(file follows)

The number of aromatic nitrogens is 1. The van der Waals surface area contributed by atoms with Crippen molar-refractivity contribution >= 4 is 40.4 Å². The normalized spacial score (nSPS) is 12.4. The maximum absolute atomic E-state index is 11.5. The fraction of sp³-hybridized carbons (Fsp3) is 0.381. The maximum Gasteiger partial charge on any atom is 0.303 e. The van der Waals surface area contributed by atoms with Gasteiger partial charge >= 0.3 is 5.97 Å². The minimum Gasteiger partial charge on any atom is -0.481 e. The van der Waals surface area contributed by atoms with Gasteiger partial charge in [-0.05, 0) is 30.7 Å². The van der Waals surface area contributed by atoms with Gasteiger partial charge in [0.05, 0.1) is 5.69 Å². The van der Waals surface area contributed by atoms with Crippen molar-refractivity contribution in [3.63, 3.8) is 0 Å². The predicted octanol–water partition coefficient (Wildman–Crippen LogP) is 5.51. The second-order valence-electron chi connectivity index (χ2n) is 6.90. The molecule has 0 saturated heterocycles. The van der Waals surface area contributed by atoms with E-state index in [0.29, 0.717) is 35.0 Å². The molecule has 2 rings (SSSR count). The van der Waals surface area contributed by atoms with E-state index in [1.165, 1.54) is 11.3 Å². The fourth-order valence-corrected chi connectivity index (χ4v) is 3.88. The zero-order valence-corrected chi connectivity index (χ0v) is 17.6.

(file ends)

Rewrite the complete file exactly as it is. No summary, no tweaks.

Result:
The number of aromatic nitrogens is 1. The van der Waals surface area contributed by atoms with Crippen molar-refractivity contribution >= 4 is 40.4 Å². The normalized spacial score (nSPS) is 12.4. The maximum absolute atomic E-state index is 11.5. The fraction of sp³-hybridized carbons (Fsp3) is 0.381. The maximum Gasteiger partial charge on any atom is 0.303 e. The van der Waals surface area contributed by atoms with Gasteiger partial charge >= 0.3 is 5.97 Å². The minimum Gasteiger partial charge on any atom is -0.481 e. The van der Waals surface area contributed by atoms with Gasteiger partial charge in [-0.05, 0) is 30.7 Å². The van der Waals surface area contributed by atoms with Gasteiger partial charge in [0.05, 0.1) is 5.69 Å². The van der Waals surface area contributed by atoms with Crippen molar-refractivity contribution in [3.63, 3.8) is 0 Å². The predicted octanol–water partition coefficient (Wildman–Crippen LogP) is 5.51. The second-order valence-electron chi connectivity index (χ2n) is 6.90. The molecule has 0 saturated heterocycles. The van der Waals surface area contributed by atoms with E-state index in [0.29, 0.717) is 35.0 Å². The molecule has 2 rings (SSSR count). The van der Waals surface area contributed by atoms with E-state index in [1.165, 1.54) is 11.3 Å². The fourth-order valence-corrected chi connectivity index (χ4v) is 3.88. The zero-order valence-corrected chi connectivity index (χ0v) is 17.6.